What is the role of hand imaging in the workup of rheumatoid arthritis (RA)?

Updated: Mar 28, 2019
  • Author: Ian Y Y Tsou, MBBS, FRCR; Chief Editor: Felix S Chew, MD, MBA, MEd  more...
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The primary role of imaging in RA of the hands and wrists is to exclude septic arthritis. Percutaneous ultrasonography-guided aspiration may be useful for localizing and obtaining samples of any collection that can be found. (See the image below.)

Ultrasonography-guided synovial biopsy of the seco Ultrasonography-guided synovial biopsy of the second metacarpophalangeal joint of the right hand in a patient with rheumatoid arthritis of the hands. The biopsy needle is seen as a straight echogenic line on the left side of the image in an oblique orientation.

Radiography remains the first choice in imaging RA. Radiography is cheap, is easily reproducible, and allows easy serial comparison for assessment of disease progression. The main disadvantage is the absence of specific radiographic findings in early disease, since visualization of erosions may only be seen later. [1]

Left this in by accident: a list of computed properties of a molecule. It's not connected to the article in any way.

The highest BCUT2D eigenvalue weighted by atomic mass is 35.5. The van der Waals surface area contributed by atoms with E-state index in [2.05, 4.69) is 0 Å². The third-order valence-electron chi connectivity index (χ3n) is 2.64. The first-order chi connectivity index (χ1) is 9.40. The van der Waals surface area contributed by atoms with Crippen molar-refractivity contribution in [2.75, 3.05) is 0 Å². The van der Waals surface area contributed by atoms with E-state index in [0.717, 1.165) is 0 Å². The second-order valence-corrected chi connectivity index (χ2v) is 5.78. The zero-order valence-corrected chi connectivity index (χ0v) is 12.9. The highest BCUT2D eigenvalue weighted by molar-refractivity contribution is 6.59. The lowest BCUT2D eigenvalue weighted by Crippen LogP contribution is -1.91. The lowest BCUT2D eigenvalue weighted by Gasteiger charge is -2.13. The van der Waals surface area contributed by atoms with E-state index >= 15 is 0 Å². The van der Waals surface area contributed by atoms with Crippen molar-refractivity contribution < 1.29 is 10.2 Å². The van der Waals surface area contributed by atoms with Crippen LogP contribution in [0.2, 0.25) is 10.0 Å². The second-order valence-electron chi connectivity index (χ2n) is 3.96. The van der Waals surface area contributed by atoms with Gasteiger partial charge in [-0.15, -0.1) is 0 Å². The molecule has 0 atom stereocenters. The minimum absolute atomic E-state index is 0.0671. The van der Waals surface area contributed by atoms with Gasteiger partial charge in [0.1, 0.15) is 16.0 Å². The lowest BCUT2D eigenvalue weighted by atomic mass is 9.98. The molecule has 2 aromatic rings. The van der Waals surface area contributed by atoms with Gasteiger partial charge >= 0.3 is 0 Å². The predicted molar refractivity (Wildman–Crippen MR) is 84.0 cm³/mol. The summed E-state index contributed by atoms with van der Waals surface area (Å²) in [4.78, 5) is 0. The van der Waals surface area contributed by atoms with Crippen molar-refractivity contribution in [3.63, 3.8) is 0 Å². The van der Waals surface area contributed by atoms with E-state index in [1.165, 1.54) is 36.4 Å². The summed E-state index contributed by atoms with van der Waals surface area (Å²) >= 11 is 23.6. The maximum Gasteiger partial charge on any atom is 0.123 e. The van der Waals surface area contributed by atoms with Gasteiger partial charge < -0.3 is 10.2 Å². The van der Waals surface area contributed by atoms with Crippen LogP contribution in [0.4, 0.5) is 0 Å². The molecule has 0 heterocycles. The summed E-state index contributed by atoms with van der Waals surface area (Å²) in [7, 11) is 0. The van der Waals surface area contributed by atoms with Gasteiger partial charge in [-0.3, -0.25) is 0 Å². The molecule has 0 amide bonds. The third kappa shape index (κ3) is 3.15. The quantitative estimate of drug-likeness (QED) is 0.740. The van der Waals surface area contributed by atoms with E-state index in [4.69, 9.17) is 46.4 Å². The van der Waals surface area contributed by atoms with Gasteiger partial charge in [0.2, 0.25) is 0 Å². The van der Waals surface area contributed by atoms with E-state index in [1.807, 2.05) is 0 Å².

Magnetic resonance imaging (MRI) provides a more accurate assessment, as well as earlier detection of lesions. Magnetic resonance imaging (MRI) continues to develop as a treatment tool, with the main thrust being detection of early disease at a stage at which disease-modifying drugs can be used; however, the cost of the examination and the small size of the joints involved limit widespread use. With further experience and cheaper scans, MRI scanning for the treatment of RA may gain acceptance in the future. [2, 1, 3, 4, 5]

Ultrasonography of specific joints based on radiographs may have a role as well. [2, 6]

RA may occur as part of a mixed connective tissue disease in which clinical and radiologic appearances are not typical of one particular disease.

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